We have that , , and .
The following lemma is a standard application of Chernoff’s inequality. For completeness, a proof is included in Section D of the Supplementary Information.
Lemma 1.
There exist absolute constants constants such that, under Assumption 1, we have
The next lemma provides a convenient expression for the quantity in terms of the “measurement errors” . Note that the normalization assumption is not a loss of generality since is defined up to a multiplicative constant, and is directly satisfied if is obtained from (5).
Lemma 2.
Suppose is normalized so that . There exist absolute constants such that, under Assumption 1, there holds with probability
(7) 
and
(8) 
where is a diagonal matrix whose entries are the , for all edges .
Proof.
By definition
which we can write as It follows that
since is assumed normalized so that . Combining this with Eq. (5), we obtain
(9) 
We thus turn our attention to analyzing the vector . Our analysis will be conditioning on the event that for all
(10) 
which, by Lemma 1, holds with probability at least . We will call this event .
We begin with one implication that comes from putting together event and our assumption (in Assumption 1) for a constant that we can choose: that we can assume that
(11) 
Indeed, from Eq. (10) for this last equation to hold it suffices to have Observing that
we see that assuming is sufficient for Eq. (11) to hold conditional on event .
Our analysis of begins with the observation that since
we have that
Next we use Taylor’s expansion of the function , for which we have
to obtain that can thus be expressed as
(12) 
where lies between and (and lies thus between and ). We can rewrite this equality in a condensed form
(13) 
where corresponds to the second terms in (12), which we will now bound. Because we have conditioned on event , which, as discussed above implies , we actually have that and that lying between and belongs to . Hence
for , and where we have used (10) for the last inequality. Plugging this into Eq. (13) and (9) completes the proof, and Eq. (8) follows from the last equation combined with the fact that for all . ∎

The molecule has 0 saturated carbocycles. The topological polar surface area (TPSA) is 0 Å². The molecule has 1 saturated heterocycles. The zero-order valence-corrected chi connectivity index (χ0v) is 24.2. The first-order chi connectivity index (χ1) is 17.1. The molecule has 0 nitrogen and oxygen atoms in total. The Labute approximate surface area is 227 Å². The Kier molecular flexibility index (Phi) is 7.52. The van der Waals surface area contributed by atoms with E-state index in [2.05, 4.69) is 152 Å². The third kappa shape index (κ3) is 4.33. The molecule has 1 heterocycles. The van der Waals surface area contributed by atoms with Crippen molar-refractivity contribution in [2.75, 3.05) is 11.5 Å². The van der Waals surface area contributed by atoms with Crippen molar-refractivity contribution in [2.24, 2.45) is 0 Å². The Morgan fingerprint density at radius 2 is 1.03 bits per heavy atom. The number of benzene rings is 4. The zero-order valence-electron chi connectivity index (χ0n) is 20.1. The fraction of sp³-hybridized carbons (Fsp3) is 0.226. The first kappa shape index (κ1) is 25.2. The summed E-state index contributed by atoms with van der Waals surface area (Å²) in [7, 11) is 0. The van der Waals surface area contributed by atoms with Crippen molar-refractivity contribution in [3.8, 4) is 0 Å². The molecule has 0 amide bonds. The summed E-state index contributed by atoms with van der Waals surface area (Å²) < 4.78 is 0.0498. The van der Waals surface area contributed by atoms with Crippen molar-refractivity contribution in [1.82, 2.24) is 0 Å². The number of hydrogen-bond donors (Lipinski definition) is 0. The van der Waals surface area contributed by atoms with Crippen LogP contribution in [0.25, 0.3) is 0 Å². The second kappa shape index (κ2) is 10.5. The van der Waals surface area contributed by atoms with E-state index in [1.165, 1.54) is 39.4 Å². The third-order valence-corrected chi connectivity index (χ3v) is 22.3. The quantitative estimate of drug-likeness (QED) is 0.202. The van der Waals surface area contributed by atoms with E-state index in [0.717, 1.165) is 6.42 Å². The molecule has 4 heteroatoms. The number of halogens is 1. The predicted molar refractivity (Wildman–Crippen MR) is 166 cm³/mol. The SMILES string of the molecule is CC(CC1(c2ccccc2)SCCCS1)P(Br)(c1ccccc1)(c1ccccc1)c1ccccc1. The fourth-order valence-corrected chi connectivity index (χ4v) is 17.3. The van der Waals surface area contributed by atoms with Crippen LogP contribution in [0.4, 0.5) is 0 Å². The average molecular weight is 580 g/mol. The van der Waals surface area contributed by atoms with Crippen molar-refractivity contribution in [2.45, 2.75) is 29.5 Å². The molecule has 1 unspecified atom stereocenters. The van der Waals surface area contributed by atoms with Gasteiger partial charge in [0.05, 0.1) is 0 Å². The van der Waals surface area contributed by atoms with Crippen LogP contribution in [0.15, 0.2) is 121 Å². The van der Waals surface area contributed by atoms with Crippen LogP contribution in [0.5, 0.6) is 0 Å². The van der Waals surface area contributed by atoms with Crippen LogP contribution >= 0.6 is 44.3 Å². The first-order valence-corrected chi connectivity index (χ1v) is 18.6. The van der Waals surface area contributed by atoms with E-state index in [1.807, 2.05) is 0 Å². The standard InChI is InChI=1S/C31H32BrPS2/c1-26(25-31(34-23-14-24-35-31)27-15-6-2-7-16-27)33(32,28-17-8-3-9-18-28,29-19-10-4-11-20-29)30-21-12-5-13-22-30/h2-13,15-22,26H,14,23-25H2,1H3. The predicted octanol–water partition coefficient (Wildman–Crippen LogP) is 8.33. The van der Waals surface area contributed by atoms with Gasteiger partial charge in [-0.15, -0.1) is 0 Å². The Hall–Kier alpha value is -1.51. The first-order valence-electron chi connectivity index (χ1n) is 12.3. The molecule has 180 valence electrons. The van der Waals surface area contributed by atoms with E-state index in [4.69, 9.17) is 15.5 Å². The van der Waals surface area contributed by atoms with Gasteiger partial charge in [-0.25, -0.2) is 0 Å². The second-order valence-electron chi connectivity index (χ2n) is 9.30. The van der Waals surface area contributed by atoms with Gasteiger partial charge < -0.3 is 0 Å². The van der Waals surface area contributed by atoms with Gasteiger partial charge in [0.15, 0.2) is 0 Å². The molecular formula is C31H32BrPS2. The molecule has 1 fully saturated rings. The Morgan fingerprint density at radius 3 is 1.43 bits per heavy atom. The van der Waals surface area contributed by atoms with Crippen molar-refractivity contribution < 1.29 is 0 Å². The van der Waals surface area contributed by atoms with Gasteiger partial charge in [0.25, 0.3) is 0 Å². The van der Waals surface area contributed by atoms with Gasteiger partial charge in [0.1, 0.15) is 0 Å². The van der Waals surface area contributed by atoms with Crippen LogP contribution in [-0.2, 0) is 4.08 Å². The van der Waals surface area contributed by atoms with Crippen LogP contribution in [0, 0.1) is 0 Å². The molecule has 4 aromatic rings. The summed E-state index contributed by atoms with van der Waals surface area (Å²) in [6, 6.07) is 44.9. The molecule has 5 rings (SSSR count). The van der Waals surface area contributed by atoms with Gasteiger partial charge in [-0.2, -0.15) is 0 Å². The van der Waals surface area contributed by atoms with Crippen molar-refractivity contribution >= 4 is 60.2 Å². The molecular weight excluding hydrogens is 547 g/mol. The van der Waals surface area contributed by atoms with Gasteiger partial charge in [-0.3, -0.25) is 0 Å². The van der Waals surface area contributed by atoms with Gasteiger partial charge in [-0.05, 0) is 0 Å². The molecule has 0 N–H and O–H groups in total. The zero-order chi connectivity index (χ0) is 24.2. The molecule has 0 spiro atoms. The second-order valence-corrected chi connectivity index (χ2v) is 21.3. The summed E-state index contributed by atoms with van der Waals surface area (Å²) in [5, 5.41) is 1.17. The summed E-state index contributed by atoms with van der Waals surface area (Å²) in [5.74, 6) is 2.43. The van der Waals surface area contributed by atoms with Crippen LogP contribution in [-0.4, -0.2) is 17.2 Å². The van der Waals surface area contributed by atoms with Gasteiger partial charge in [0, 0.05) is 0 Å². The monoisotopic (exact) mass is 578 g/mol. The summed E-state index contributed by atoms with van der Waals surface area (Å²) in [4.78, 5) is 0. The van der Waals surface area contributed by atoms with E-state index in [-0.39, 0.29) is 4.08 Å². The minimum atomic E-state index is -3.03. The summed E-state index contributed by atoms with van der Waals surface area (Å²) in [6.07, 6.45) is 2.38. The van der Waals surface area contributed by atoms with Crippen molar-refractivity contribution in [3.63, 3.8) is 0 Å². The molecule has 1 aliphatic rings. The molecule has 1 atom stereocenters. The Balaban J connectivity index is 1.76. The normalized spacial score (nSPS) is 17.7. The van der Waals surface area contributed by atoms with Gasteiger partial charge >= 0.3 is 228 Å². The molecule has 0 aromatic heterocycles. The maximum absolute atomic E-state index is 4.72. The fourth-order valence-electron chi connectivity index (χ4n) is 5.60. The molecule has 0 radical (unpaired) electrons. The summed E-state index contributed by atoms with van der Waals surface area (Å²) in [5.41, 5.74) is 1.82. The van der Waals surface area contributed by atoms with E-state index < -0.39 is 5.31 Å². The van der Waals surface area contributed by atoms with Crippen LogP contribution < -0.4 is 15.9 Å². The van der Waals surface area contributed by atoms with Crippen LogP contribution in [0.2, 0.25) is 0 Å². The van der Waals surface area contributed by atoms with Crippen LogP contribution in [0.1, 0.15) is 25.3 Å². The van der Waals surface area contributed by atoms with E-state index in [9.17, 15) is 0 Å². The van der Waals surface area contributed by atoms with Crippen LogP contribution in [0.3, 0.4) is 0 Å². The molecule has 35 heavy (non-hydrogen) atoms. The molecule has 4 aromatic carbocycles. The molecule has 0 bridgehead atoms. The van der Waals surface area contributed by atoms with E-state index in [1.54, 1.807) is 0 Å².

The following lemma bounds how much the ratios of our estimates differ from the corresponding ratios of the true weights . To state it, we will use the notation
where is the standard notation for the ’th basis vector. Furthermore, we define the product
(14) 
Observe that the matrix is positive semidefinite, which implies by standard arguments that
holds for all vectors .
Lemma 3.
Suppose is normalized so that . There exist absolute constants such, under Assumption 1, with with probability , we have that for all pairs ,
(15) 
and
Proof.
Having proved Lemma 3, we now analyze each of the terms in the righthand side of Eq. (15). We begin with the second term, i.e., with . To bound it, we will need the following inequality.
Lemma 4.
For any , we have that
where, recall, is the resistance between nodes and , and is the set of edges belonging to some simple path from to .
Proof.
The result follows from circuit theory, and we sketch it out along with the relevant references. The key idea is that the vector has a simple electric interpretation. We have that and the ’th entry of is the current on edge when a unit of current is put into node at removed at node . For details, see the discussion in Section 4.1 of (Vishnoi, 2013).
This lemma follows from several consequences of this interpretation. First, the entries of are an acyclic flow from to ; this follows, for example, from Thompson’s principle which asserts that the current flow minimizes energy (see Theorem 4.8 of (Vishnoi, 2013)). Moreover, Thompson’s principle further asserts that . Finally, by the flow decomposition theorem (Theorem 3.5 in (Ahuja et al., 2017)), we can decompose this flow along simple paths from to ; this implies that .
With these facts in mind, we apply CauchySchwarz to obtain
and then conclude the proof using Holder’s inequality
∎
As a corollary, we are able to bound the second term in Eq. (15). The proof follows immediately by combining Lemma 4 with Lemma 3.
Corollary 1.
There exist absolute constants such that, under Assumption 1, with probability , we have that for all pairs ,
We now turn to the firstterm in Eq. (15), which is bounded in the next lemma.
Lemma 5.
There exist absolute constants such that, under Assumption 1, with probability we have that for all pairs ,
Proof.
The random variable (where, recall, is the outcome of a single comparison between nodes and ) is zeromean and supported on an interval of length , and consequently it is subgaussian^{4}^{4}4A random variable is said to be subgaussian with parameter if for all . with parameter (see Section 5.3 of (Lattimore & Szepesvári, 2018)). By standard properties of subgaussian random variables, it follows that is subgaussian with . It follows then from Theorem 2.1 of (Hsu et al., 2012) for subgaussian random variables applied to , that for any there is a probability at least that